Published on June 12th, 20130
When Dharam paaji changed clothes on the roads
Up to the 1980s, Indian film stars would change in makeup rooms or people’s homes or even in secluded woods. Vanity vans didn’t exist till the late 1980s.
by Jatin Sharma
Vanity vans are an essential part of film stars’ lives today. Why just film stars, even starlets shooting for music videos or ads get their own vanity van these days, depending on the production house and its budget.
Shahrukh Khan’s vanity van costs almost the same as the budget for a small movie: a whopping Rs 3.5 crore. It has all the facilities that a little house can provide: an air conditioner, a refrigerator, an oven, a master bedroom, massage seats, and many more that one could never imagine were fitted inside what is, essentially, a vehicle.
Salman Khan’s vanity van took about seven months to be designed and finished as it had to be customised for the Khan. His van even has a ramp that allows his car to get in and out.
Though you’d think that vanity vans have been around forever – after all, how would one dress and put on makeup and rest in between shots, if not for a vanity van – you would be suprised to know that yesteryear megastars like Rajesh Khanna, Madhubala, Dev Anand, Raj Kapoor, Hema Malini, Dharmendra and Amitabh Bachchan spent most of their careers without a vanity van. In fact, the first vanity van came to Bollywood in the late 1980s when Manmohan Desai (in pic on left) gifted one to Amitabh Bachchan.
This information was shared by the ever-charming Dharam paaji when I interviewed him during the promotions of Yamla Pagla Deewana, in which he starred with his sons Sunny and Bobby. Dharam paaji revealed lot of things about the Hindi film industry, and one of them was interesting story about what stars and indeed, all actors, did before vanity vans became the norm in Bollywood.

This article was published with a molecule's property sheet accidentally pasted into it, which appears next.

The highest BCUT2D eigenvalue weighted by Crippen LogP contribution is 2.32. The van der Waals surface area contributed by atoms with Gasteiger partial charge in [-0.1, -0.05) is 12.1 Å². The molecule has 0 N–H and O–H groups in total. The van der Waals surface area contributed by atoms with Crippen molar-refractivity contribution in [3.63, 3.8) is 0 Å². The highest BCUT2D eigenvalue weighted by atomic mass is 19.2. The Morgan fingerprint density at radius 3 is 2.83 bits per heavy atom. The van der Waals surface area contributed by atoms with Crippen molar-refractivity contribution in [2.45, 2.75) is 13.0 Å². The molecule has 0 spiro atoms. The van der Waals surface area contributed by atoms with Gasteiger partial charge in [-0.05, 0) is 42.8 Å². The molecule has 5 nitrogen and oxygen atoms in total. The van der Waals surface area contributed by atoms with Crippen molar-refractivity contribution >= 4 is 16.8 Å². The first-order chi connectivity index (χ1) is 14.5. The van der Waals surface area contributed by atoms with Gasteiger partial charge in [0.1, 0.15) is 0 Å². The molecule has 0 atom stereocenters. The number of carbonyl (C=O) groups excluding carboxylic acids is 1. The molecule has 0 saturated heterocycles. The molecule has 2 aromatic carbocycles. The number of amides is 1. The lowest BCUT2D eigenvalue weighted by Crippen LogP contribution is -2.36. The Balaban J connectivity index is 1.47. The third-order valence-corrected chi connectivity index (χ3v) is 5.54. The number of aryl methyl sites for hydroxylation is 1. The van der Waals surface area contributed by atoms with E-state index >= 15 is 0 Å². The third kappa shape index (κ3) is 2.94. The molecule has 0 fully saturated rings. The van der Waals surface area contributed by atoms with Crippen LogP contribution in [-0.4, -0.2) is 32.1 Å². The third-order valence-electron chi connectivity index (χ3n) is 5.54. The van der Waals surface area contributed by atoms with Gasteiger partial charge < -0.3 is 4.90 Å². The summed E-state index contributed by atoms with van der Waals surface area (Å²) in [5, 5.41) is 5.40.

I asked him, “How did the stars manage before vanity vans?”
He replied, “Whenever the shooting was in the studio, we would share makeup rooms. We would get an individual makeup room if we were that important. And whenever we used to go to shoot outdoors, we would ask the production people to form a circle and change our clothes on the roads or behind the trees, sometimes.”
In the case of female actors, he said, the story was even more interesting. “They would go to people’s houses in the vicinity of the shoot. And if the location was not closer to the shoot, then a four-pole tribal tent would be erected, where the actress could change. Five or six production people would provide security for her.”
He added that makeup would be done on the road or in the production bus, whose actual purpose was to shift the film equipment and crew from spot to spot.
“It was Manmohan Desai, the director and producer who was a visionary. He got the first vanity van for himself as he had a back pain. (In it, he is learnt to have fit a bed, a television set and even a mirror to watch the TV even with his back to it!) And later he got the first vanity van for his star Amitabh Bachchan. All the other stars of Indian cinema then got exposed to the luxury of a vanity van, and realised they could enjoy some privacy if they had a vanity van of their own. Now, of course, everybody has one.”
(Pictures courtesy pawanpipalwa.blogspot.com, www.gomolo.com, www.funrahi.com)